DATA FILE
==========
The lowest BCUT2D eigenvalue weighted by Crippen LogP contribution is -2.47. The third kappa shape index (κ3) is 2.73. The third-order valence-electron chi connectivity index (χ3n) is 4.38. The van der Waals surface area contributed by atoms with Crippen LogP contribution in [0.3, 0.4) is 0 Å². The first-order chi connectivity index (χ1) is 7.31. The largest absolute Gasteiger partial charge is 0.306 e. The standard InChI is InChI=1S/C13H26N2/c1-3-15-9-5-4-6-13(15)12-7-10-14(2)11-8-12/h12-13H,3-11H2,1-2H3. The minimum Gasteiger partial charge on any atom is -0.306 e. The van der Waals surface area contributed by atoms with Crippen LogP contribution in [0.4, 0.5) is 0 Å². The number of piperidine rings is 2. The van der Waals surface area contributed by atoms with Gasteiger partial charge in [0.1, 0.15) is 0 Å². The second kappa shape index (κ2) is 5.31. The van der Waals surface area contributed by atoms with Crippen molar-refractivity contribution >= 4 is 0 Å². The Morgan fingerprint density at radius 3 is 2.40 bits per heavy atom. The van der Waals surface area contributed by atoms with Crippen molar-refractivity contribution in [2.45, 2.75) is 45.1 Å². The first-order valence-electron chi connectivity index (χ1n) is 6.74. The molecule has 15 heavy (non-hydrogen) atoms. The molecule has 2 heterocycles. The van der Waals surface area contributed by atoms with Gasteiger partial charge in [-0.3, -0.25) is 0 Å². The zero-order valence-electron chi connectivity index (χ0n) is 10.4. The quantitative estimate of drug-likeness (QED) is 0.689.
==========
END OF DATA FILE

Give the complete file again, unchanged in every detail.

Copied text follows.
The lowest BCUT2D eigenvalue weighted by Crippen LogP contribution is -2.47. The third kappa shape index (κ3) is 2.73. The third-order valence-electron chi connectivity index (χ3n) is 4.38. The van der Waals surface area contributed by atoms with Crippen LogP contribution in [0.3, 0.4) is 0 Å². The first-order chi connectivity index (χ1) is 7.31. The largest absolute Gasteiger partial charge is 0.306 e. The standard InChI is InChI=1S/C13H26N2/c1-3-15-9-5-4-6-13(15)12-7-10-14(2)11-8-12/h12-13H,3-11H2,1-2H3. The minimum Gasteiger partial charge on any atom is -0.306 e. The van der Waals surface area contributed by atoms with Crippen LogP contribution in [0.4, 0.5) is 0 Å². The number of piperidine rings is 2. The van der Waals surface area contributed by atoms with Gasteiger partial charge in [0.1, 0.15) is 0 Å². The second kappa shape index (κ2) is 5.31. The van der Waals surface area contributed by atoms with Crippen molar-refractivity contribution >= 4 is 0 Å². The Morgan fingerprint density at radius 3 is 2.40 bits per heavy atom. The van der Waals surface area contributed by atoms with Crippen molar-refractivity contribution in [2.45, 2.75) is 45.1 Å². The first-order valence-electron chi connectivity index (χ1n) is 6.74. The molecule has 15 heavy (non-hydrogen) atoms. The molecule has 2 heterocycles. The van der Waals surface area contributed by atoms with Gasteiger partial charge in [-0.3, -0.25) is 0 Å². The zero-order valence-electron chi connectivity index (χ0n) is 10.4. The quantitative estimate of drug-likeness (QED) is 0.689.